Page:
Editor’s note: Julie Zeilinger is the founder and editor of FBomb and the author of "A Little F'd Up: Why Feminism Is Not A Dirty Word.” She is a student at Barnard College, Columbia University. She is on Twitter.
Though a clip of Dustin Huffman’s emotionally charged recounting of a decades-ago epiphany that cross-dressing for his role in “Tootsie” forced him to recognize how men are brainwashed to value women based on their beauty above all else inspired rampant, viral support amongst many, some intrepid voices were thoroughly unimpressed.
Mansi Kathuria of Feminspire.com wrote, “Yesterday, I was cat-called on the streets of Chicago three times within a couple of hours, and Hillary Clinton’s new haircut made several news articles. Meanwhile, millions of people continued to share and watch a video of Hoffman realizing that society has taught him to value women only for their physical appearance.” Tyler Coates of Flavorwire mused, “Isn’t there something a little uncomfortable in the notion that it takes being transformed into an unattractive woman to force a man to think, ‘Hey, I want to be taken seriously no matter how I look, too!’”
These are valid reactions to a video of a very privileged, famous, white man’s discovery of an issue against which plenty of women have spent decades ardently fighting. These are reactions with which I even agree. But, these criticisms -- as well as the responses embracing Hoffman as a veritable feminist activist on the basis of a few sentences -- miss the bigger picture.
This clip provides a model – imperfect though it admittedly is -- for how to include men in a discussion about an issue that, though it affects them and requires their involvement to be solved, is currently dominated by women. Furthermore, the fact that this clip went viral indicates that we may actually be ready to embrace such discussions fully.
The criticism of Hoffman for speaking about this issue as a privileged white man, for being lauded for restating what women have been saying for years, is certainly valid. As Coates of Flavorwire aptly noted, “When men come to great conclusions about how sexism exists (usually too late and with great amounts of self-satisfaction), they’re granted hero status; when a woman does it, she’s bitter, sensitive, angry, man-hating, etc.” Truly, the sexism evident in our society’s willingness to listen to a man speak about this issue over women is deeply problematic.
But at the same time, is it not equally if not more damaging to condemn men who try to speak about the way they are brainwashed into these beliefs, encouraging them to forever remain silent and complacent? So often -- because we do live in a sexist society that has brainwashed men into ignoring women who fail to meet unattainable beauty standards -- conversations about this strand of sexism do largely occur amongst women. Whether justified or not, this can often lead men to conclude that they have been categorized as the enemy rather than invited to be allies.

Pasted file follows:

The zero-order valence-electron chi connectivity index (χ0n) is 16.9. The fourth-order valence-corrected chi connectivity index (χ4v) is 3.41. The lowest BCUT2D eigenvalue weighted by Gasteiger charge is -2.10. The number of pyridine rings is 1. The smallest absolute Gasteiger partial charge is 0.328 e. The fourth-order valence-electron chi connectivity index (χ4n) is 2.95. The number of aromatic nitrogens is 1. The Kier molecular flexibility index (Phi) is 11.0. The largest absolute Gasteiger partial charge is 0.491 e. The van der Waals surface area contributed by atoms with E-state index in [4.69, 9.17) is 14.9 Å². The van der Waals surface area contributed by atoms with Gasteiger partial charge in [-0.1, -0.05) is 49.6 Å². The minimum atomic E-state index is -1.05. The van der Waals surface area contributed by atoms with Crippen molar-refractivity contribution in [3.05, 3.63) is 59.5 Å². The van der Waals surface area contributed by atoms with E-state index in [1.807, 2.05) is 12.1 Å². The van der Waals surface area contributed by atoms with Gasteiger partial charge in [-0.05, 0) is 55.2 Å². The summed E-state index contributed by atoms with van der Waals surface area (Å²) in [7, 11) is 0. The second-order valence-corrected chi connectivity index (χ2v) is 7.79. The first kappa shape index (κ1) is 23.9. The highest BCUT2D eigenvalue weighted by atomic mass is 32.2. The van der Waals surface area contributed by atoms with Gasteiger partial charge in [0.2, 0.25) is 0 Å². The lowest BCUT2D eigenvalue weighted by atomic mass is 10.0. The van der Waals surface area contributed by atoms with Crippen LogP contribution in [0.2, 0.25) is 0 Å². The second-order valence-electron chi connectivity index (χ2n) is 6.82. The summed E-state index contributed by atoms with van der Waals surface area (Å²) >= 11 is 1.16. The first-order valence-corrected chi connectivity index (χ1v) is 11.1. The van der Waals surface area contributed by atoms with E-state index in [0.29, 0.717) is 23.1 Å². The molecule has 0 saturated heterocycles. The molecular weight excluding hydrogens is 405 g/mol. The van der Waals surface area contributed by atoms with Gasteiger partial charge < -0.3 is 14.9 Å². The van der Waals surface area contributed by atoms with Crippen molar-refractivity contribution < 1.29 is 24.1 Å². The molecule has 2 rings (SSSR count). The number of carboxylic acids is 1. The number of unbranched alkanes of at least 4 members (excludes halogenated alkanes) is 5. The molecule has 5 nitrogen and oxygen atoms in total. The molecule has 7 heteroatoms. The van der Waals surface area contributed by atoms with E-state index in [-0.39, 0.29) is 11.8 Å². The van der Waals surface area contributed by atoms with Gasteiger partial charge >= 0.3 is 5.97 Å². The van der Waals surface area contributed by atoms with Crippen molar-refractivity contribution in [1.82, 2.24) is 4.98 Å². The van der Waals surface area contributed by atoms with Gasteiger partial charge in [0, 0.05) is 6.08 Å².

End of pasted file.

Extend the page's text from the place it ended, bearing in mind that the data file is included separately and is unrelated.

And while there certainly are sexist men who individually and personally perpetuate beauty standards, the greater issue is a patriarchal social structure that permits and even encourages them to do so. Of course, individual men are not excused because of this: They obviously have free will and can choose not to objectify women, and many men do. But to paint men as unilaterally evil, rather than our patriarchal society as evil, to criticize individual men, like Hoffman, when they do try to own up to the role they’ve played in this system, is missing a larger opportunity: To open up the conversation, to show that female beauty standards, that a society that encourages men to behave this way negatively impacts men as well as women, to show that women want to include men in this conversation and want to work toward a solution together.
Supporting Hoffman’s comments doesn’t necessarily equate to applauding a supposedly gallant defense of all womankind. Sharing it supports a man who models what it looks like to join women, to own up to the way they were raised and their very real (albeit misguided) actions without feeling targeted as individuals or cast as the enemy. I think supporting Hoffman’s admission models the way we should be having these conversations with men, the way men can productively participate in these conversations without resorting to unproductive self-defense and/or denial.
Yes, it’s valuable to point out that there is an element of lingering sexism in the way Hoffman made this admission and the specific way it was vastly supported over other attempts to impart the same basic sentiment. But, ultimately, his admission did not occur in a vacuum -- it occurred within the context of a society that does brainwash men to think this way and where conversations about these beauty standards usually are relegated amongst women.
So, while undeniably imperfect, let’s not criticize a man who tried to speak out about his experience with a very real problem -- and let’s not cast him as a feminist icon, either. Let’s instead look at Hoffman’s comments as a suitable starting point for a bigger conversation: A movement that includes men as allies and partners and shows that a patriarchal society that upholds unrealistic standards of beauty is a system that hurts us all.